RUTLAND - Green Mountain Power and all four Rutland County
colleges signed an agreement on June 20 to work together to bolster
economic, educational and community development, with GMP's new
Rutland Energy Innovation Center serving as the focal point of the
"Together we will promote educational and economic development
opportunities in Rutland in a way that will benefit the colleges,
the greater Rutland County region, traditional and adult students,
the City of Rutland and the state as a whole," said Mary Powell,
GMP's president and CEO. "We will work together to ensure that the
GMP Energy Innovation Center becomes a vibrant educational asset,
and the EIC will help the colleges connect their students with the
community and provide meaningful educational opportunities on
campus, at the EIC, and at other energy production sites."
Powell was joined by Castleton College President Dave Wolk,
College of St. Joseph President Rich Lloyd, Community College of
Vermont President Joyce Judy, and Green Mountain College President
Paul Fonteyn, who signed a memorandum of understanding.
Under the agreement, GMP and the colleges will:
· Create an EIC
College Lecture Series open to the public and within the EIC,
featuring professors and lecturers from the colleges on a rotating
monthly basis, focused on energy, the environment, efficiency and
· Collaborate to
identify and present lecture topics and demonstrations by EIC staff
within regular courses, on the college campuses.
internship opportunities for students of the colleges who are
interested in renewable generation and the energy industry,
business and related topics, within the EIC and GMP more
· Create a
job-shadowing program, so students can learn about different kinds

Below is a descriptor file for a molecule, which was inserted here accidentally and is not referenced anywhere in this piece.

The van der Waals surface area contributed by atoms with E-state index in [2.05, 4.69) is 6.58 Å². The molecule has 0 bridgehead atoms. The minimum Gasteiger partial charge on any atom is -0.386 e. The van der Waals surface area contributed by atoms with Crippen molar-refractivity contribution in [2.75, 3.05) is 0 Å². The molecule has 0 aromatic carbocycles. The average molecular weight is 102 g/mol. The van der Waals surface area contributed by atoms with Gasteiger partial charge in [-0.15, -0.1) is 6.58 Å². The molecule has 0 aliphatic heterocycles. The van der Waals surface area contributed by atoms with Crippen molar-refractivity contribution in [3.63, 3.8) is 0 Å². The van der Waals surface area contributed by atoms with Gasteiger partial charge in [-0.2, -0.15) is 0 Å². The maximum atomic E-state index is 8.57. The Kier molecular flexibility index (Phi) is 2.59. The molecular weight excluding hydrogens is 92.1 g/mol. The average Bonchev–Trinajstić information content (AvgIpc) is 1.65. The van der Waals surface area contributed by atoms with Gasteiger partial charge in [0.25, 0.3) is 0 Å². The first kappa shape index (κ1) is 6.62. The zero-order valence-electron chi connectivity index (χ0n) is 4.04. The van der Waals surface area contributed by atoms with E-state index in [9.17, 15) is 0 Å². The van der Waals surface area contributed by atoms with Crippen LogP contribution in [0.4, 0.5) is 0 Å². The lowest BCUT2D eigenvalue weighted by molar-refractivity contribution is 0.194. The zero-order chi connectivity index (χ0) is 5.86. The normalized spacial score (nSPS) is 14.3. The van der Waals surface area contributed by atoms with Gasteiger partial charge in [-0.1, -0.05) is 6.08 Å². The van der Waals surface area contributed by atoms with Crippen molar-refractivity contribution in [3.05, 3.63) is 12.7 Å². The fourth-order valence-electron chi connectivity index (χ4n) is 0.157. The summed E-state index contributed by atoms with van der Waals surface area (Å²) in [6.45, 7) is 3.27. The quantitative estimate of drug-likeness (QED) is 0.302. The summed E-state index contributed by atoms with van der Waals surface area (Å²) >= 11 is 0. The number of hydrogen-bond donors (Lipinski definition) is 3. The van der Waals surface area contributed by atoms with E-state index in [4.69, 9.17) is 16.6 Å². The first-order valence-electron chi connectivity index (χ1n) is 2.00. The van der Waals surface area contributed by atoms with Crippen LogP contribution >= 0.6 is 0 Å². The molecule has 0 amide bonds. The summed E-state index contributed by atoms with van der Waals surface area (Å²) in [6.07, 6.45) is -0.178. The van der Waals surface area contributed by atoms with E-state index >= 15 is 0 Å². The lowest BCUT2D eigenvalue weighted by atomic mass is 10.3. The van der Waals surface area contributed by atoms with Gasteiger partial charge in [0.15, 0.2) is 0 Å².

of job opportunities and day-to-day job responsibilities in
day-long or multi-day visits.
· Use EIC
exhibits and the EIC itself, the GMP Renewable Education Center in
Rutland Town and other GMP renewable energy sites as adjunct
classrooms for tours led by EIC staff for students from the
renewable development opportunities at the colleges and collaborate
to develop sustainable generation and associated educational
opportunities for students and the general public.
· Continue to
explore collaborative ideas to expand these partnerships.
"This is an extraordinary opportunity for our students," Wolk
said. "It will provide academic and community-building benefits,
connecting us to GMP's work and creating closer ties between the
college and the city of Rutland."
Lloyd said CSJ is already looking into solar development on its
campus in collaboration with GMP. "We have several options we
are considering," Lloyd said. "I expect we'll have a project or
projects to announce shortly, which will help connect our students
directly to GMP's efforts and the EIC."
"We are very excited to be a part of this initiative," Judy
said. "CCV serves 750 students in the Rutland area, and the job
shadowing and internship opportunities that this program will
provide will help students access the broad array of employment
possibilities in the energy field."
Fonteyn said the collaboration with GMP was a natural extension of
work at GMC. "We have been on the leading edge of energy issues for
many years, starting with our reliance on Cow Power a decade ago,
and continuing with work with GMP on electric vehicle and heat pump
research," Fonteyn said.
Steve Costello, GMP's vice president for generation and energy
innovation, said working with the colleges would have benefits for
all GMP customers over time.
"Above and beyond the educational value to individual students,
we see enormous potential for research, program and renewable
development, and ancillary benefits to the city and downtown
Rutland," Costello said. "Events at the EIC will bring both
traditional students and adults into downtown, which will add to
its vibrancy and bring additional business to restaurants and other